Eremos in the Desert

Recently I went on a 12 day pilgrimage with 10 other Eremos members into the NSW outback (aptly named Eremos in the Desert). We stayed at Trangie and White Cliffs before reaching remote Cameron Corner, on the edge of the Strzelecki desert, where the borders of Queensland, South Australia and New South Wales meet.

Here we stayed four full days allowing plenty of time and space to soak up our surroundings, share stories, reflect and ponder on desert spirituality and Aboriginal times past and present. What were my highlights? In summary, the landscape, the people we met as well as my fellow travellers.

Spending time quietly absorbing the rich colours of the desert and the huge canopy of the skies was a visual feast. The space and sparseness of the landscape enabled me to pause and reflect on how people respond to the rhythms of life in the outback. Time and time again we saw grace and grit in our encounters.

From Ken, who with his wife and son ran a 1.25 million acre cattle property to Fenn and Cheryl, the superbly organised managers at our Cameron Corner accommodation and Karin, the artist, potter and activist in Wilcannia, they all seemed genuinely surprised that we wanted to hear their outback stories.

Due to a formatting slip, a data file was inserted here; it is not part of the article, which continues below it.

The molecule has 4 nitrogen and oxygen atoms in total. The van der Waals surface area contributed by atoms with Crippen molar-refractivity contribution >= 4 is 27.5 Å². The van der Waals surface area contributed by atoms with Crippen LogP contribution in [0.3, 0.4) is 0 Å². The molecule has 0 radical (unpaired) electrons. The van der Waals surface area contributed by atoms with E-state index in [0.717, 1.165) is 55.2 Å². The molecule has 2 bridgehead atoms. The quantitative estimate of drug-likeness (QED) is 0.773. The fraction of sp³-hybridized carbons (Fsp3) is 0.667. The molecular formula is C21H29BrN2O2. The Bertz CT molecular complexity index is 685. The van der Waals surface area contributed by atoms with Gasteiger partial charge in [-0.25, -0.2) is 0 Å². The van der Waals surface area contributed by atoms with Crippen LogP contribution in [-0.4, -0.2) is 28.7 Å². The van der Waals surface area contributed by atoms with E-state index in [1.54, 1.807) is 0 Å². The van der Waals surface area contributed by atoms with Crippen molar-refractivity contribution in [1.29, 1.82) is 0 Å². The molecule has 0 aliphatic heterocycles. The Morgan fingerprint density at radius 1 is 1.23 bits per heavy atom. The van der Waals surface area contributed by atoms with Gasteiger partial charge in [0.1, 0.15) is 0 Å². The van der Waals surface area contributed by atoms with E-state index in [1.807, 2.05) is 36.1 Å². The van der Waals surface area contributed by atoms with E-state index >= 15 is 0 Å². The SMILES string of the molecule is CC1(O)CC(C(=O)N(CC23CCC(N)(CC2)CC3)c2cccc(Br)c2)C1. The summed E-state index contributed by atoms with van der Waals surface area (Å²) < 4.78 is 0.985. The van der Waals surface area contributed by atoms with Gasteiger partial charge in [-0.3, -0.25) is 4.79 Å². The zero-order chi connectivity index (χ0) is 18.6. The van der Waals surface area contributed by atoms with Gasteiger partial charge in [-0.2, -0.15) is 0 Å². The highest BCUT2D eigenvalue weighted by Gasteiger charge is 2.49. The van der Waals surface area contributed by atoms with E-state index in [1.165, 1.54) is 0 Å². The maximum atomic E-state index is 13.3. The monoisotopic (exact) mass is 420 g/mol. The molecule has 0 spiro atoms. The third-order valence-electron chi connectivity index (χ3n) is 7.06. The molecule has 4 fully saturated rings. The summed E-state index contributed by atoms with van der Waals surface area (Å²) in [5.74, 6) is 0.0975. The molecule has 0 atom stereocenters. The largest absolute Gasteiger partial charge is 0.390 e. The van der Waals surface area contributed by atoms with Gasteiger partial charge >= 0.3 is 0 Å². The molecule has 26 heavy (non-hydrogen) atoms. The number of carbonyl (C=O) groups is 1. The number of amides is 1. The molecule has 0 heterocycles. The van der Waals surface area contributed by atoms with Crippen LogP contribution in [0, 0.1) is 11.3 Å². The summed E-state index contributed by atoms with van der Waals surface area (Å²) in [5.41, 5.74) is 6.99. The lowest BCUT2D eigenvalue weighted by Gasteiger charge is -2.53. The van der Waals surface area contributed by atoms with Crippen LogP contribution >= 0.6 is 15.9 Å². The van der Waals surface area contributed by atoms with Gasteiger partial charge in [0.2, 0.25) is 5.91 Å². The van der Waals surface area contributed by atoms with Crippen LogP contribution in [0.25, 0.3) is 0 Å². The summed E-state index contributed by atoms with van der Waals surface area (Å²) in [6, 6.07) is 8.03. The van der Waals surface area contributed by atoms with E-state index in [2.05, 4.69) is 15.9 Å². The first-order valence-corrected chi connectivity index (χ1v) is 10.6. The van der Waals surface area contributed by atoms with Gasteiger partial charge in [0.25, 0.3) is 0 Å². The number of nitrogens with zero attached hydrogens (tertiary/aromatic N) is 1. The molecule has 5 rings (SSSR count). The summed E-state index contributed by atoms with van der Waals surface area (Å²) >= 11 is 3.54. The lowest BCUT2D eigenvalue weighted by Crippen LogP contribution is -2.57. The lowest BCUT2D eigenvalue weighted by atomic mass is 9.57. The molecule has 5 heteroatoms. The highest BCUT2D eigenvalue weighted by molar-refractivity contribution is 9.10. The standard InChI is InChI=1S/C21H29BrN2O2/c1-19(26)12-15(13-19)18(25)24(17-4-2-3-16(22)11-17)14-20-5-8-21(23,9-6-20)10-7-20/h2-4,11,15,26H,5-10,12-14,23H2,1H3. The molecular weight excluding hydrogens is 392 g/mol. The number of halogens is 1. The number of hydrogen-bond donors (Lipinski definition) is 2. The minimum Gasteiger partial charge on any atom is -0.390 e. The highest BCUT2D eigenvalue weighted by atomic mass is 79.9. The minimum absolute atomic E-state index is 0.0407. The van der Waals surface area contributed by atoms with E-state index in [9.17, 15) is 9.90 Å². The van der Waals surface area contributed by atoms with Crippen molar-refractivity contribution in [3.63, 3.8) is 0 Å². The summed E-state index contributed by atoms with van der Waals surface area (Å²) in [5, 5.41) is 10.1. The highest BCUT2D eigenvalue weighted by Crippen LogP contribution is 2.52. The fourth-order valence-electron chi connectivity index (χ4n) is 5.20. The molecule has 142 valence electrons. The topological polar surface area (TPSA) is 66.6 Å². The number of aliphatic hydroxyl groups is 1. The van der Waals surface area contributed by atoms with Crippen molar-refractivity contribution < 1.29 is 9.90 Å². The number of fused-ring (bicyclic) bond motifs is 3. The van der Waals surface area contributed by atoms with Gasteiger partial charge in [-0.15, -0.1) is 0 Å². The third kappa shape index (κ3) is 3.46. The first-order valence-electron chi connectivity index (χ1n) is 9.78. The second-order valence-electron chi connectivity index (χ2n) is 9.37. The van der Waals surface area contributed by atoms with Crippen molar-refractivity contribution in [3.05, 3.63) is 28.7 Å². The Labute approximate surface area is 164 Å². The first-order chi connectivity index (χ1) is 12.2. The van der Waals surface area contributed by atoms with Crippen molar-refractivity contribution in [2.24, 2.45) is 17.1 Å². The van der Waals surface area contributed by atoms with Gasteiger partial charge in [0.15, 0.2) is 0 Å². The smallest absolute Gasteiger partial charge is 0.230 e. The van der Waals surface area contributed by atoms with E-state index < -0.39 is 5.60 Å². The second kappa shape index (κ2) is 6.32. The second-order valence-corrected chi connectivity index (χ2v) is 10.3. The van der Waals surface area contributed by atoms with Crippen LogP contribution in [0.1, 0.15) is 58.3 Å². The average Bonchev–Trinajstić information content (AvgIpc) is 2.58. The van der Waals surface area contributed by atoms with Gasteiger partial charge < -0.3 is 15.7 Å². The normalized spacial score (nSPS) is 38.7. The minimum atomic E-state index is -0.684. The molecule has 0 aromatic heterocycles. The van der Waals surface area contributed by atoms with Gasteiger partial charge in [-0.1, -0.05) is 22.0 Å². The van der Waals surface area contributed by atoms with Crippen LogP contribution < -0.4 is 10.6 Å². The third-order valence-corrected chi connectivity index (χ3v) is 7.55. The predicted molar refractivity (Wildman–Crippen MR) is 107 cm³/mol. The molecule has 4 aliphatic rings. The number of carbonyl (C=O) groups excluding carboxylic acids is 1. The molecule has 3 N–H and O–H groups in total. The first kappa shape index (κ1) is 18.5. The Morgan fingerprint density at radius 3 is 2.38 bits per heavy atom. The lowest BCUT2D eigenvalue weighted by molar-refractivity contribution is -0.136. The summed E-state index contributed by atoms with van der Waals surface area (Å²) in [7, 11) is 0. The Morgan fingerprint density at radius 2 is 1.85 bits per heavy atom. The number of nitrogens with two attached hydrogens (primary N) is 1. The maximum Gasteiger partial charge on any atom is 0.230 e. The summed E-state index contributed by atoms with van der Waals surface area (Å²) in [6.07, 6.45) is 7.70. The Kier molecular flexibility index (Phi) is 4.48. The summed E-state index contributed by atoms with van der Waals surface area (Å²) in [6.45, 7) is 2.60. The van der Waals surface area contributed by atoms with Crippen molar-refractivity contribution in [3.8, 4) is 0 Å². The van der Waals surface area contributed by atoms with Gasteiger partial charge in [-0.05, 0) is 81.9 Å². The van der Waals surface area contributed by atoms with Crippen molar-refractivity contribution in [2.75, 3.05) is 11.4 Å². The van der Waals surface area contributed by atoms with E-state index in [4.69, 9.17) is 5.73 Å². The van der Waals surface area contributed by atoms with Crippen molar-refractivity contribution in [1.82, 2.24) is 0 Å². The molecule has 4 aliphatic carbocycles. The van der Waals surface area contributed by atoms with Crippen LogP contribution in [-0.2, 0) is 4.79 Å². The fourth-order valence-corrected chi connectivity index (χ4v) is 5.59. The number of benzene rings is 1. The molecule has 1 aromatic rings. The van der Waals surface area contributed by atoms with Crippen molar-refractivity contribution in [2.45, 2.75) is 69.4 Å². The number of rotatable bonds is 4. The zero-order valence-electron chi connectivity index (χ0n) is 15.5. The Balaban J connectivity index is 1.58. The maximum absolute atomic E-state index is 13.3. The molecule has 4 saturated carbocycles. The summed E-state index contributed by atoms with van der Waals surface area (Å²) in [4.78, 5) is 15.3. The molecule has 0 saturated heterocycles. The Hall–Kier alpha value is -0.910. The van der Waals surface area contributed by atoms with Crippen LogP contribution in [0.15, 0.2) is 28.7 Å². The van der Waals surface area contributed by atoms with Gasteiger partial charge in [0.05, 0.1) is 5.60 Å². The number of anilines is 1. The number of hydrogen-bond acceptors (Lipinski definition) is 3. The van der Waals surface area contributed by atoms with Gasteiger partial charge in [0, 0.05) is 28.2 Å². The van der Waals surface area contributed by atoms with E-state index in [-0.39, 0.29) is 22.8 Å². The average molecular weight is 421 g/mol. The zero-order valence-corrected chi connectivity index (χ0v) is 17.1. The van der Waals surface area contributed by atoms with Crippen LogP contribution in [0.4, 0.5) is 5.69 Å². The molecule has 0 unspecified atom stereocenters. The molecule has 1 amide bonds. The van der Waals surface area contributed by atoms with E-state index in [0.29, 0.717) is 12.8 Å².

In return, we felt it was a privilege to listen and be trusted with their unaffected openness as they generously shared their experience of outback life with a humble simplicity of spirit.

More anon about this special time.

One Response to Eremos in the Desert

  1. Rob Brennan 16 June 2015 at 2:38 am #

    I had the privilege of working with Ros and others to plan and organise this trip. The desert is a major part of the Australian landscape, and yet many Australians have never even visited a desert area. As David Ireland said in his poem “Last Words”:

    The future is somehow, somewhere in the despised and neglected desert,
    The belly of the country, not the coastal rind.
    The secret is in the emptiness.

    All Australians should try to find an opportunity to visit the desert, and experience something of the peace, the “big sky”, the closeness to nature — things which are virtually impossible to find in our busy, noisy urban lifestyle. It can be rather daunting at first because it’s unknown, but give it time and the desert can become your friend.

Leave a Reply